• Vint Cerf (B.S. 1965, ex-professor), Internet pioneer, co-inventor of TCP/IP internet protocol, Turing Award, and Marconi Prize-winning computer scientist, inducted into National Inventors Hall of Fame
  • Morris Chang (Ph.D. in EE), 2010 award winner of IEEE medal of honor
  • Mung Chiang (B.S. 1999, M.S. 2000, Ph.D. 2003), Arthur LeGrand Doty; a Professor of Electrical Engineering, Princeton University; 2013 Alan T. Waterman Award recipient
  • Donald D. Chamberlin (Ph.D. in EE), coinventor of SQL (Structured Query Language), SIGMOD Edgar F. Codd Innovations Award
  • Surajit Chaudhuri (Ph.D. in CS), SIGMOD Edgar F. Codd Innovations Award
  • John M. Cioffi (Ph.D. in EE), a frontiersman in Digital Subscriber Line Technology (DSL), winner of Marconi prize and IEEE Alexander Bell prize
  • Thomas M. Cover (Ph.D. in EE 64), information theorist; awardee of Shannon prize, Hamming medal
  • Donald Cox (Ph.D. in EE), awardee of the IEEE Alexander Bell prize
  • Steve Deering, inventor of IP multicast, a technique for one-to-many and many-to-many real-time communication over an IP infrastructure in a network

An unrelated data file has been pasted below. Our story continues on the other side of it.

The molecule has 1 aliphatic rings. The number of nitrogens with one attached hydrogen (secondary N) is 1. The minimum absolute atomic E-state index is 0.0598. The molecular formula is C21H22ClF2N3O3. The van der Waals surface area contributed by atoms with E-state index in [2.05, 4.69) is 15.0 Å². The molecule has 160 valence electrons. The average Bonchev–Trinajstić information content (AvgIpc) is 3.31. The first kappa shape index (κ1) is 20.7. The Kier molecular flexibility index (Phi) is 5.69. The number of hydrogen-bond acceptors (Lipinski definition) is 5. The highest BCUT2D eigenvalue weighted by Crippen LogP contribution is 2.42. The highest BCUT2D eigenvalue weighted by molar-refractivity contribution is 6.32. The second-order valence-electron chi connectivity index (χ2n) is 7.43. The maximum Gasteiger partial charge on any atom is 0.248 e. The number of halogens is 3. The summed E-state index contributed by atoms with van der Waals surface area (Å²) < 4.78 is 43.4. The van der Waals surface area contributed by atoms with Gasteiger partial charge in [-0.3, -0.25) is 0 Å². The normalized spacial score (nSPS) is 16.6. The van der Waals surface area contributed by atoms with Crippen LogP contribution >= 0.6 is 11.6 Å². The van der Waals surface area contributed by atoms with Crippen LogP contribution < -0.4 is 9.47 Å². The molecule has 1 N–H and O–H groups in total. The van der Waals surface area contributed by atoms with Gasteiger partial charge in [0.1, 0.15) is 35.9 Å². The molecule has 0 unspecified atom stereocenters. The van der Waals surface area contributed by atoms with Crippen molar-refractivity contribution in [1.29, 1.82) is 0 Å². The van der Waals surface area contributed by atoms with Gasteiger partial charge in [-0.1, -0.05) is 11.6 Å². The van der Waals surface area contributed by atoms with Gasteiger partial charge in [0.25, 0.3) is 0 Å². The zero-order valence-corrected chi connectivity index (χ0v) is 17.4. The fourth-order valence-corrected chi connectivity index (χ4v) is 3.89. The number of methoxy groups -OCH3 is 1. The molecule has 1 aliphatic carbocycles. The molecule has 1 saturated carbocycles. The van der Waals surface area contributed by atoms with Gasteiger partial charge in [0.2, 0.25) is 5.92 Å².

• Whitfield Diffie, a pioneer in public-key cryptography, noted for Diffie-Hellman-Merkle public key exchange, inducted into the National Inventors Hall of Fame, Marconi Prize winner
  • Les Earnest, research scientist. He created the first spell-check and first cursive writing recognizer
  • David Eppstein (B.S. 1984), computer scientist
  • Paul Flaherty, inventor of the AltaVista search engine
  • Scott Forstall (B.S., M.S.), ex-senior vice president of iPhone software at Apple Inc.
  • Richard P. Gabriel (Ph.D.), computer scientist
  • Héctor García-Molina (Ph.D. & professor in CS), SIGMOD Edgar F. Codd Innovations Award
  • Craig Gentry (Ph.D.), computer scientist, 2010 Grace Murray Hopper award winner, was noted for solving “fully homomorphic encryption,” a breakthrough in public-key encryption.
  • Edward Ginzton (Ph.D. and prof), frontiersman of microwave electronics, winner of IEEE medal of honor
  • Ian Goodfellow (B.S. and M.S.), developer of generative adversarial networks
  • Susan L. Graham (Ph.D. in CS), IEEE John Von Neumann awardee